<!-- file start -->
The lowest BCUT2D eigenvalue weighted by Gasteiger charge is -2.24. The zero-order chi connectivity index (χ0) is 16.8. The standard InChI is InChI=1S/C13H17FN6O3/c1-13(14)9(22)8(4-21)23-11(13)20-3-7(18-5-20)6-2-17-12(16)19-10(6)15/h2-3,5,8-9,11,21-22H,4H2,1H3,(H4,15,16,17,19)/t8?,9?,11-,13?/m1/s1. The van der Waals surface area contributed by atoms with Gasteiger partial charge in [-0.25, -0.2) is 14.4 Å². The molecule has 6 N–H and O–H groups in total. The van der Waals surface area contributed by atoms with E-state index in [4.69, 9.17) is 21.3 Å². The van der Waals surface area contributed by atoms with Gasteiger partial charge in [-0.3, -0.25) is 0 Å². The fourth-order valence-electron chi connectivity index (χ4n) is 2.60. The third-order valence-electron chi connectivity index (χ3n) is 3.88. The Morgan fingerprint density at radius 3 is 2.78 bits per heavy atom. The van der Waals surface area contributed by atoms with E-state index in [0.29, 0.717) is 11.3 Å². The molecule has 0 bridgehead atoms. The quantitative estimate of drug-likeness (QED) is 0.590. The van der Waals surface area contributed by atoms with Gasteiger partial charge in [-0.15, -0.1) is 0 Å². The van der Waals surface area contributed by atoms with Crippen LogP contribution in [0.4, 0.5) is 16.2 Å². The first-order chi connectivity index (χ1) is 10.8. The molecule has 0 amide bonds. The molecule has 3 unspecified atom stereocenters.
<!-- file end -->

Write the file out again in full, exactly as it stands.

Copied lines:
The lowest BCUT2D eigenvalue weighted by Gasteiger charge is -2.24. The zero-order chi connectivity index (χ0) is 16.8. The standard InChI is InChI=1S/C13H17FN6O3/c1-13(14)9(22)8(4-21)23-11(13)20-3-7(18-5-20)6-2-17-12(16)19-10(6)15/h2-3,5,8-9,11,21-22H,4H2,1H3,(H4,15,16,17,19)/t8?,9?,11-,13?/m1/s1. The van der Waals surface area contributed by atoms with Gasteiger partial charge in [-0.25, -0.2) is 14.4 Å². The molecule has 6 N–H and O–H groups in total. The van der Waals surface area contributed by atoms with E-state index in [4.69, 9.17) is 21.3 Å². The van der Waals surface area contributed by atoms with Gasteiger partial charge in [-0.3, -0.25) is 0 Å². The fourth-order valence-electron chi connectivity index (χ4n) is 2.60. The third-order valence-electron chi connectivity index (χ3n) is 3.88. The Morgan fingerprint density at radius 3 is 2.78 bits per heavy atom. The van der Waals surface area contributed by atoms with E-state index in [0.29, 0.717) is 11.3 Å². The molecule has 0 bridgehead atoms. The quantitative estimate of drug-likeness (QED) is 0.590. The van der Waals surface area contributed by atoms with Gasteiger partial charge in [-0.15, -0.1) is 0 Å². The van der Waals surface area contributed by atoms with Crippen LogP contribution in [0.4, 0.5) is 16.2 Å². The first-order chi connectivity index (χ1) is 10.8. The molecule has 0 amide bonds. The molecule has 3 unspecified atom stereocenters.